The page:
Day 7 Walking tour through Siracusa. After a delicious light breakfast at the Ashbee Hotel, we checked out and headed to one of the most historically important cities in Sicily, Siracua (Syracuse). We met our guide, Enzo, at the Archeological Park in the city and started our walking tour. The “Park” is centered around a huge limestone rock quarry that was used to build the buildings around Siracusa starting nearly 3000 years ago! Believe it or not, more than 1 million cubic meters of limestone were quarried in the vicinity to build the palaces, homes, theaters, and walls that contained approximately 200,000 Greek citizens in the heyday of Sicily which was approximately 300 BC. We then went to the nearby island of Ortigia, which reportable was the first island of Sicily inhabited by the Greek explorers 3000 years ago. The island is important for being one of the only areas where papyrus grows naturally, without which history would never have been written. After our tour, we enjoyed our best lunch yet at Don Camillo restaurant in Ortigia where we enjoyed some local fish, pasta, and delicious nero d’avola. We later drove to our new countryside hotel in Ragusa called Eremo della Giubiliana, which is a converted monastery.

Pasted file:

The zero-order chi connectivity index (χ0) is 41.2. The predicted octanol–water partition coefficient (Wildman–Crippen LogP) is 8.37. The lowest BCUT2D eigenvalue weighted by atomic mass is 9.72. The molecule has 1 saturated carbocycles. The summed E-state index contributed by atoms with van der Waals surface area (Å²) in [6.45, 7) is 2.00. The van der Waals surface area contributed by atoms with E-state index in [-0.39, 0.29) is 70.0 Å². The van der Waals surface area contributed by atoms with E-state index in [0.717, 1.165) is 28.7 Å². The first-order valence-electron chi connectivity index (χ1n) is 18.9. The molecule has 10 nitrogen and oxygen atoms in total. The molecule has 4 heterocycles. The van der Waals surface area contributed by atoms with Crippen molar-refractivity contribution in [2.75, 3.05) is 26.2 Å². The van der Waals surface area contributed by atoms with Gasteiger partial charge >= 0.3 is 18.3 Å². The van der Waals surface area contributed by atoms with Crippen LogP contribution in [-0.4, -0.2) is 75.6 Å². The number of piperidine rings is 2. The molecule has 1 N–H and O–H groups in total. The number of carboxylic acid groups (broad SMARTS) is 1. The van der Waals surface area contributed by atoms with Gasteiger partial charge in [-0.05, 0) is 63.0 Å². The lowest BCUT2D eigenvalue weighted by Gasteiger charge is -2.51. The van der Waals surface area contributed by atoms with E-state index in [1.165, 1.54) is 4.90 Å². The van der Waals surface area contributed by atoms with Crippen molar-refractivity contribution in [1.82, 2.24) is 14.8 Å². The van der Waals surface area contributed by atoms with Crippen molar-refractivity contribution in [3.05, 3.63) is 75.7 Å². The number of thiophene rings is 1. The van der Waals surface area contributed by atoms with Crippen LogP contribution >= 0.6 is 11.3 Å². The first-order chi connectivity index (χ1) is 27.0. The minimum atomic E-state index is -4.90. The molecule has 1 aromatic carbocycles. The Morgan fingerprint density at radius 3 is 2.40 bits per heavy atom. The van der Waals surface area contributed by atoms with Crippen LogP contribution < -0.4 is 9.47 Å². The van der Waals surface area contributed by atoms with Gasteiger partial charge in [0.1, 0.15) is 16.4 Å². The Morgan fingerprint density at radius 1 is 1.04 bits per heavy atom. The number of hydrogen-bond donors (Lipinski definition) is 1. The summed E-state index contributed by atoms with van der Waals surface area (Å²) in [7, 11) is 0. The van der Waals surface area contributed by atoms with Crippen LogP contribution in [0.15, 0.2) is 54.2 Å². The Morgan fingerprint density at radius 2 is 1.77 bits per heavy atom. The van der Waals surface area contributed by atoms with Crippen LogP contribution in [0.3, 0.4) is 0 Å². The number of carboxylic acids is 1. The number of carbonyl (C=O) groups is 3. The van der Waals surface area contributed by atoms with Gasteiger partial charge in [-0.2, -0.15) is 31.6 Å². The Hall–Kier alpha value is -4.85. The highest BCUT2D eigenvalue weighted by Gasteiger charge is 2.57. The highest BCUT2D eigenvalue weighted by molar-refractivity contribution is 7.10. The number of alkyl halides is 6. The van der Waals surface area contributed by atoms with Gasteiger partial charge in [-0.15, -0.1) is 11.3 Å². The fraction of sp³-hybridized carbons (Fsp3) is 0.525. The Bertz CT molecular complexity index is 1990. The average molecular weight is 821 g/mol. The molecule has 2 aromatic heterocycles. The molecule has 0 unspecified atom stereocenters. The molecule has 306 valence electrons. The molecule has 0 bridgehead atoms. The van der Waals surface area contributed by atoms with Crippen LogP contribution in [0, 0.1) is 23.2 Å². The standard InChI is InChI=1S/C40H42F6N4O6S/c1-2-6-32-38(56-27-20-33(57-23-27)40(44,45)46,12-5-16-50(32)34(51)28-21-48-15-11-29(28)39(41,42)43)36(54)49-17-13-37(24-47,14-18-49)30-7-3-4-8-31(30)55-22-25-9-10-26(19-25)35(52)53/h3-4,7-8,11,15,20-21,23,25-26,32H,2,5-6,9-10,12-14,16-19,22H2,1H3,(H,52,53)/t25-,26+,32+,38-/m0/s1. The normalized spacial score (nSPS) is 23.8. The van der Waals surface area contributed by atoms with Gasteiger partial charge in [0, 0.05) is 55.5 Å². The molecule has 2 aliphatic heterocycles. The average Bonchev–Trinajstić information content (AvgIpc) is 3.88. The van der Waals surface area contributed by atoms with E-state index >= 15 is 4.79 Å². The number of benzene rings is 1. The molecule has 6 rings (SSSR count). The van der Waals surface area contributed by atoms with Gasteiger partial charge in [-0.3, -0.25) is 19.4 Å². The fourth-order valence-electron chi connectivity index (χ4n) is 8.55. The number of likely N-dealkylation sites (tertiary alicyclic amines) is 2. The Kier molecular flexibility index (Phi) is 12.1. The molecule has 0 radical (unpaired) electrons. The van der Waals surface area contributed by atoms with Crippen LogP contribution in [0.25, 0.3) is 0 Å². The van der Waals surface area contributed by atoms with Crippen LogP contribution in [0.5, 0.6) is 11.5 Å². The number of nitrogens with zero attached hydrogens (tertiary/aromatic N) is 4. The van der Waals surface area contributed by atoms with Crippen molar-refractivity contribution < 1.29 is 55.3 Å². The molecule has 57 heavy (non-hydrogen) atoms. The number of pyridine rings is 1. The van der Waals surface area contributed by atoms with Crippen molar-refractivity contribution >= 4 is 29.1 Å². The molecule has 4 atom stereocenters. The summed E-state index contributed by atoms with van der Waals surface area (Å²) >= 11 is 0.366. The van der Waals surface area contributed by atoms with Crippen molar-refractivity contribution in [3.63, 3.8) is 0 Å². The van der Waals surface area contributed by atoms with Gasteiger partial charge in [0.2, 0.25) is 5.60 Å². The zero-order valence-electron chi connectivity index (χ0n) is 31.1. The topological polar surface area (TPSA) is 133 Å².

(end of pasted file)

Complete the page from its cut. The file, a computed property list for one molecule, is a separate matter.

Day 8 Driving and walking tour of the ancient cities of Scicli and Noto. Scicli sits on a gorge above the regions beaches and is overlooked by the Church of San Matteo which sits on top of a huge rock tour. After a refreshing granita, we headed to Noto which is another of the cities that was inhabited by the Sicels who were the inhabitants of Sicily well before the Greeks colonized the islands here. We had a light lunch at Viccola Restaurant of salad and a plate of local cheeses and meats followed by a nera d’avola from Noto. A special dinner has been arranged for us at La Gazza Ladra Palazzo Failla in Modica.